As our population continues to age, more and more people are finding themselves in the position of needing to obtain a guardianship for an elderly family member. A guardianship is a legal relationship between a person who is unable to care for themselves (the ward) and a person or organization (the guardian) that is willing and able to take on that responsibility.
There are many reasons why an elderly person may need a guardian. They may be suffering from dementia or Alzheimer's disease and no longer able to make decisions for themselves. They may be mentally incapacitated and unable to care for their own needs. Whatever the reason, if you find yourself in the position of needing to obtain a guardianship, it is important to understand the process and what it entails.
The Process of Setting Up a Guardianship
1. A family member or friend files a petition with the court asking to be appointed as guardian.
2. The court reviews the petition and sets a hearing date. The ward must be notified of the hearing date so they can attend if they wish.
3. At the hearing, the petitioner must prove that the appointment of a guardian is necessary and in the best interests of the ward. The court may also appoint an attorney to represent the interests of the ward during this process.
4. After reviewing all evidence presented at the hearing, the court will make its decision and issue an order appointing or denying the request for guardianship.
5. If guardianship is granted, the court will issue an order detailing what powers and responsibilities the guardian has regarding the care and control of the ward and their property. The guardian must then follow all rules and regulations set forth in that order.
6. The guardian has ongoing duties to maintain accurate records of all receipts and expenditures made on behalf of the ward, as well as to file periodic reports with the court detailing their actions taken on behalf of the ward.
At the hearing, the judge will appoint a lawyer for the ward (if the ward does not already have one) and will appoint an investigator from Adult Protective Services (APS) to look into the situation. The investigator will meet with the ward, as well as with any other family members or friends who might be involved in their care. After completing their investigation, the investigator will make a recommendation to the judge about whether or not they think a guardianship is necessary.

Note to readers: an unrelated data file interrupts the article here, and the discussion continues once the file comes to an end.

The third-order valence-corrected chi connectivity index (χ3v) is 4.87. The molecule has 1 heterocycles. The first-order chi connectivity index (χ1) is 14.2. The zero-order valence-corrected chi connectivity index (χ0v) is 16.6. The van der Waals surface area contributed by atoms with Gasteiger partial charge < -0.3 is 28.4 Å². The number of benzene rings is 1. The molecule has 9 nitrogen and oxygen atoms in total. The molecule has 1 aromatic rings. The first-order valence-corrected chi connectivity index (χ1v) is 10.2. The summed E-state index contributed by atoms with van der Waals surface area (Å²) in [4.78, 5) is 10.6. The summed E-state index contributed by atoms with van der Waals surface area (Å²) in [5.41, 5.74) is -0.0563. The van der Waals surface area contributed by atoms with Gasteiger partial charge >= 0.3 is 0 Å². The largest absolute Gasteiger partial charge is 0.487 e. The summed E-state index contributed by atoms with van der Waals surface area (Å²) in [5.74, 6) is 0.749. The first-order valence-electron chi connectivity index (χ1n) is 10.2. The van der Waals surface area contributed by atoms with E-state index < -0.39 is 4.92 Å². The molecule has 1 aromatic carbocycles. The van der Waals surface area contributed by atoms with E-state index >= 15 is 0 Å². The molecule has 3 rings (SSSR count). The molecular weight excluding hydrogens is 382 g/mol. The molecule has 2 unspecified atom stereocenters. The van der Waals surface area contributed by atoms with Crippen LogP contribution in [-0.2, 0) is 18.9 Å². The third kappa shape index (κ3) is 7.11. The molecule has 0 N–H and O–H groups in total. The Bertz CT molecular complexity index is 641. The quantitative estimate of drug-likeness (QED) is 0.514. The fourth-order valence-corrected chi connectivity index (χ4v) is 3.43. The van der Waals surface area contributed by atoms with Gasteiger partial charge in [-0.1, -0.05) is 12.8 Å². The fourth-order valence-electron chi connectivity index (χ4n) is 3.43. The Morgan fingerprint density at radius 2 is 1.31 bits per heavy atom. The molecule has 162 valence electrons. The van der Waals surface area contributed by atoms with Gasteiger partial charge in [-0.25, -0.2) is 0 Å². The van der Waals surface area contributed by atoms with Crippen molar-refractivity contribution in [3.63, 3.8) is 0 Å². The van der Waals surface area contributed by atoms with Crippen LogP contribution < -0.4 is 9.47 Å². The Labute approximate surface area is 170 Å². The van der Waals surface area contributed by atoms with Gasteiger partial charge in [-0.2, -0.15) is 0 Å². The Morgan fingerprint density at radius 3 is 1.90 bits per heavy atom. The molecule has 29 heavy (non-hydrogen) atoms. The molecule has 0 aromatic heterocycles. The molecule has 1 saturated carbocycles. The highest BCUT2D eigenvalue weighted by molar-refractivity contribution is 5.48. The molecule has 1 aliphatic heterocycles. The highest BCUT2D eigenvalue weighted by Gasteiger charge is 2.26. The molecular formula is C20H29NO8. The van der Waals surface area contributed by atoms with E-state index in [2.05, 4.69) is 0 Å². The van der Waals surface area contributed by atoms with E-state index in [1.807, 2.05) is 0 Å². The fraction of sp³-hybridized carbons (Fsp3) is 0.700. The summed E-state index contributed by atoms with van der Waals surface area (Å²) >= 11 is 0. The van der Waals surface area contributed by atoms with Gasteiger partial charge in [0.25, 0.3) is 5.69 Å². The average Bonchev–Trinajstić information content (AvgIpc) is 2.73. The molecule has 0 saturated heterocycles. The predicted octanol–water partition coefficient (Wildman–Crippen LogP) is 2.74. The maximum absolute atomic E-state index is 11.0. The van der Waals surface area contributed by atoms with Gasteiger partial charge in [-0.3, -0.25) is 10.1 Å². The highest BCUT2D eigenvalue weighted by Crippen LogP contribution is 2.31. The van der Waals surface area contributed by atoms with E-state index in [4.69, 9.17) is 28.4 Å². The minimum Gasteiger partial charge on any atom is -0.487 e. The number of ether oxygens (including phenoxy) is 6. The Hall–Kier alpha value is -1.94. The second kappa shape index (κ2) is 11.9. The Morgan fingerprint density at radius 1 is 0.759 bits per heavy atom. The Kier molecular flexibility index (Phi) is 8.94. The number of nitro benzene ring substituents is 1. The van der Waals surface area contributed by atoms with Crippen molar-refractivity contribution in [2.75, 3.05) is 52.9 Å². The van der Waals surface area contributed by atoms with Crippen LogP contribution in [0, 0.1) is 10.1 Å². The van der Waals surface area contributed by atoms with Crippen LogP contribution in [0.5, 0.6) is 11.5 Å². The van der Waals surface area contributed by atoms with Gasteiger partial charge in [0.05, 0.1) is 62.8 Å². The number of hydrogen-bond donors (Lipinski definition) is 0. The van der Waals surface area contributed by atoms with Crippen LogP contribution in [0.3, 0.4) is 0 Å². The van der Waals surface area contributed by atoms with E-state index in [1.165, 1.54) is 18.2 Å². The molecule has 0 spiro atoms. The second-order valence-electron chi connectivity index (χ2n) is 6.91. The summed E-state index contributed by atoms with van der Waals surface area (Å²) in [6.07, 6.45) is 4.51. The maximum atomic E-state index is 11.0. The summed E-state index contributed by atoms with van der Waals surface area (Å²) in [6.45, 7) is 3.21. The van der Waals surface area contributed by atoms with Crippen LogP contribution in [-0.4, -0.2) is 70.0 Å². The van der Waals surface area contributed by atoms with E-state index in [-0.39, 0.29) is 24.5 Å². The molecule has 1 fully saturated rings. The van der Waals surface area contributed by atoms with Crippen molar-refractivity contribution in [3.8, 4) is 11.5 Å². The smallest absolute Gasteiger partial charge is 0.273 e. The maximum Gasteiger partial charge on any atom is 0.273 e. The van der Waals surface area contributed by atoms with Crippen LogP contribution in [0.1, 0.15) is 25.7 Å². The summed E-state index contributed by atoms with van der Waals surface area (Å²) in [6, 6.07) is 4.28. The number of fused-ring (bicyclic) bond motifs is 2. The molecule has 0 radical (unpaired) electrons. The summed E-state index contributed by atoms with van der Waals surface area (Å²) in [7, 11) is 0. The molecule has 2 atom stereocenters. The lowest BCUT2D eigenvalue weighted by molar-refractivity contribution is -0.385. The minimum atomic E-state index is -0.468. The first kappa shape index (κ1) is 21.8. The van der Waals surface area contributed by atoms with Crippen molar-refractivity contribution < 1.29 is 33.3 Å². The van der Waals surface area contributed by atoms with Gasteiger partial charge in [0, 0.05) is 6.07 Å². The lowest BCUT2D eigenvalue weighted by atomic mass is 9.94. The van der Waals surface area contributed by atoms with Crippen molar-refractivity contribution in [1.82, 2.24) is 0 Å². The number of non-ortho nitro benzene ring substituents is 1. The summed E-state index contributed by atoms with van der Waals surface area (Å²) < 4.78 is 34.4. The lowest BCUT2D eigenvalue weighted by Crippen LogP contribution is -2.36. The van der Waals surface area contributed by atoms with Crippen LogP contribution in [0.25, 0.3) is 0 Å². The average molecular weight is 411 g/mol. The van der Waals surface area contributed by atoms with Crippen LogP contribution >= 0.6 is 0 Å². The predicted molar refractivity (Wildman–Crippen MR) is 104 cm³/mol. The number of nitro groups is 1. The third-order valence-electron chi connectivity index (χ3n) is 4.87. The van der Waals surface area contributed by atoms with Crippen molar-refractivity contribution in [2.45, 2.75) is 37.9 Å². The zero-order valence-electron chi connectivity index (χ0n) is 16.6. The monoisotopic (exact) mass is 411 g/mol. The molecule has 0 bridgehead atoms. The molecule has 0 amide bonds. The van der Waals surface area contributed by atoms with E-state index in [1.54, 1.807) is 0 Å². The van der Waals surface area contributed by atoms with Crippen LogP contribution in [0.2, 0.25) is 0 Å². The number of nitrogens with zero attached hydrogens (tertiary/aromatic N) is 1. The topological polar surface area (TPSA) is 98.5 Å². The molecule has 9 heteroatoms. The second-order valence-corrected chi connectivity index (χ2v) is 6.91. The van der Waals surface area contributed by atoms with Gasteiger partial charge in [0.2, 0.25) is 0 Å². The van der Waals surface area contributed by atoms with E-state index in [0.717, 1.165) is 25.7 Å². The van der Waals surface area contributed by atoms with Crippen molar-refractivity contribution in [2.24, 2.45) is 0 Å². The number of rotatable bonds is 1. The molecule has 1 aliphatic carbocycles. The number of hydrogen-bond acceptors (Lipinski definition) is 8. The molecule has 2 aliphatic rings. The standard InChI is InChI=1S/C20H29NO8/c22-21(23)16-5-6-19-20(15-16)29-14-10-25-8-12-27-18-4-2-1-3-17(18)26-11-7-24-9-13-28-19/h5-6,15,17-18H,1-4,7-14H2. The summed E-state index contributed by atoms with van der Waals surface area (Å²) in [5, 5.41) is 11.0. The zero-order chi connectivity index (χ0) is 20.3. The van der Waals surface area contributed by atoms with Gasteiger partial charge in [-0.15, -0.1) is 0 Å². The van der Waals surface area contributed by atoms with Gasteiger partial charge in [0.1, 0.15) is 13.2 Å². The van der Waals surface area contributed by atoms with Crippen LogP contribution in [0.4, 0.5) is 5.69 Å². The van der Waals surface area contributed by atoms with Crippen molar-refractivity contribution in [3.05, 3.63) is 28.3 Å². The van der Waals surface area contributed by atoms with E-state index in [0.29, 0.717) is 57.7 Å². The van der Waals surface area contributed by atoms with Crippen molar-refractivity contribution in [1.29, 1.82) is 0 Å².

If the judge decides that a guardianship is necessary, they will appoint the guardian and set out specific guidelines about what that guardian is responsible for. In most cases, the guardian is responsible for making all medical decisions for the ward, as well as decisions about where they will live and what type of care they will receive. The guardian is also responsible for making sure that any bills are paid and that the ward's property is taken care of.
A guardian must act in a fiduciary capacity. This means that they are legally obligated to manage the finances and property of the person in that person’s best interest. This means making decisions about their finances and property that will benefit individual long term. If you intend to act as a guardian for a loved one here are some tips to help you navigate your fiduciary responsibilities as a guardian:
1. Communicate with your ward: It is important to keep lines of communication open with the person you are appointed to guardianship. They should be aware of all decisions being made on their behalf and why those decisions are being made.
2. Keep records: Keep detailed records of all decisions and financial transactions made on behalf of your ward. This will help you stay organized and be able to show why certain decisions were made if there is ever any question about it.
3. Act in their best interest: This is perhaps the most important tip of all. Always act in what you believe to be the best interest of your ward, even if it is not what they want or what is easy for you. Long-term decisions are often difficult to make, but they are necessary in order to protect your ward's interests.
A guardianship is a complicated legal process, but it can be necessary in order to ensure that an elderly person receives the care they need. If you find yourself in this situation, it is important to understand what is involved in obtaining a guardianship so that you can be prepared for what lies ahead. Although a guardianship can be a big responsibility, it can also be very rewarding. If you have been appointed as a guardian, make sure you understand your powers and duties so that you can fulfill your role to the best of your ability.
Tyice Strahl (CSA, CHW)